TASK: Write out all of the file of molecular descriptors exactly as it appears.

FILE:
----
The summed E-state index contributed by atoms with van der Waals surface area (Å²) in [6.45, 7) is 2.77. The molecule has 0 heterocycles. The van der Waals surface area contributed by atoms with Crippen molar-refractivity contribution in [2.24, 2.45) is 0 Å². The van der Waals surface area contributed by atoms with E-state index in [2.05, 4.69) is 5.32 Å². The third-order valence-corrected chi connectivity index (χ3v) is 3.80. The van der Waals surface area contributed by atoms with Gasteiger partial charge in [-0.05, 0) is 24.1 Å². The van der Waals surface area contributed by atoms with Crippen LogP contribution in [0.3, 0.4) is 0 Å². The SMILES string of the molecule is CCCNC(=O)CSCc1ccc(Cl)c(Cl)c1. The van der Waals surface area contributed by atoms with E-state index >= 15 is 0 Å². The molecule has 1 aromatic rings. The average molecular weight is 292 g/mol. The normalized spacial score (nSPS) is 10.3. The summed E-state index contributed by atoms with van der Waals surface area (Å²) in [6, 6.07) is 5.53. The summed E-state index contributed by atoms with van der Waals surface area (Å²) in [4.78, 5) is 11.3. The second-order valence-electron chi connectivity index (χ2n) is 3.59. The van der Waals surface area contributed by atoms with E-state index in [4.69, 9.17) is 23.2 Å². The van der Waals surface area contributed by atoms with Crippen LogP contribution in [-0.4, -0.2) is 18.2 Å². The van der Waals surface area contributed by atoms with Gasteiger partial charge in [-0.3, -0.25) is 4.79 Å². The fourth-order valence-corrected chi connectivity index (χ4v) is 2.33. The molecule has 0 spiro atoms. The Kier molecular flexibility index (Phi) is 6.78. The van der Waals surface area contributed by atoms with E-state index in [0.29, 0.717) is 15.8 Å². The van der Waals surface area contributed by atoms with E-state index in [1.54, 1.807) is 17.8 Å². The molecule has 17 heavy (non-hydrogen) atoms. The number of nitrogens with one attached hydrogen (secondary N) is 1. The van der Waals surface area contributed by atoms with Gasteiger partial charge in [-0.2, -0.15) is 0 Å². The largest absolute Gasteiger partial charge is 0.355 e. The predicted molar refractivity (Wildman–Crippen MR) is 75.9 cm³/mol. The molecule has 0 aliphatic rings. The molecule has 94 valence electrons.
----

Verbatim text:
The summed E-state index contributed by atoms with van der Waals surface area (Å²) in [6.45, 7) is 2.77. The molecule has 0 heterocycles. The van der Waals surface area contributed by atoms with Crippen molar-refractivity contribution in [2.24, 2.45) is 0 Å². The van der Waals surface area contributed by atoms with E-state index in [2.05, 4.69) is 5.32 Å². The third-order valence-corrected chi connectivity index (χ3v) is 3.80. The van der Waals surface area contributed by atoms with Gasteiger partial charge in [-0.05, 0) is 24.1 Å². The van der Waals surface area contributed by atoms with Crippen LogP contribution in [0.3, 0.4) is 0 Å². The SMILES string of the molecule is CCCNC(=O)CSCc1ccc(Cl)c(Cl)c1. The van der Waals surface area contributed by atoms with E-state index >= 15 is 0 Å². The molecule has 1 aromatic rings. The average molecular weight is 292 g/mol. The normalized spacial score (nSPS) is 10.3. The summed E-state index contributed by atoms with van der Waals surface area (Å²) in [6, 6.07) is 5.53. The summed E-state index contributed by atoms with van der Waals surface area (Å²) in [4.78, 5) is 11.3. The second-order valence-electron chi connectivity index (χ2n) is 3.59. The van der Waals surface area contributed by atoms with E-state index in [4.69, 9.17) is 23.2 Å². The van der Waals surface area contributed by atoms with Crippen LogP contribution in [-0.4, -0.2) is 18.2 Å². The van der Waals surface area contributed by atoms with Gasteiger partial charge in [-0.3, -0.25) is 4.79 Å². The fourth-order valence-corrected chi connectivity index (χ4v) is 2.33. The molecule has 0 spiro atoms. The Kier molecular flexibility index (Phi) is 6.78. The van der Waals surface area contributed by atoms with E-state index in [0.29, 0.717) is 15.8 Å². The van der Waals surface area contributed by atoms with E-state index in [1.54, 1.807) is 17.8 Å². The molecule has 17 heavy (non-hydrogen) atoms. The number of nitrogens with one attached hydrogen (secondary N) is 1. The van der Waals surface area contributed by atoms with Gasteiger partial charge in [-0.2, -0.15) is 0 Å². The largest absolute Gasteiger partial charge is 0.355 e. The predicted molar refractivity (Wildman–Crippen MR) is 75.9 cm³/mol. The molecule has 0 aliphatic rings. The molecule has 94 valence electrons.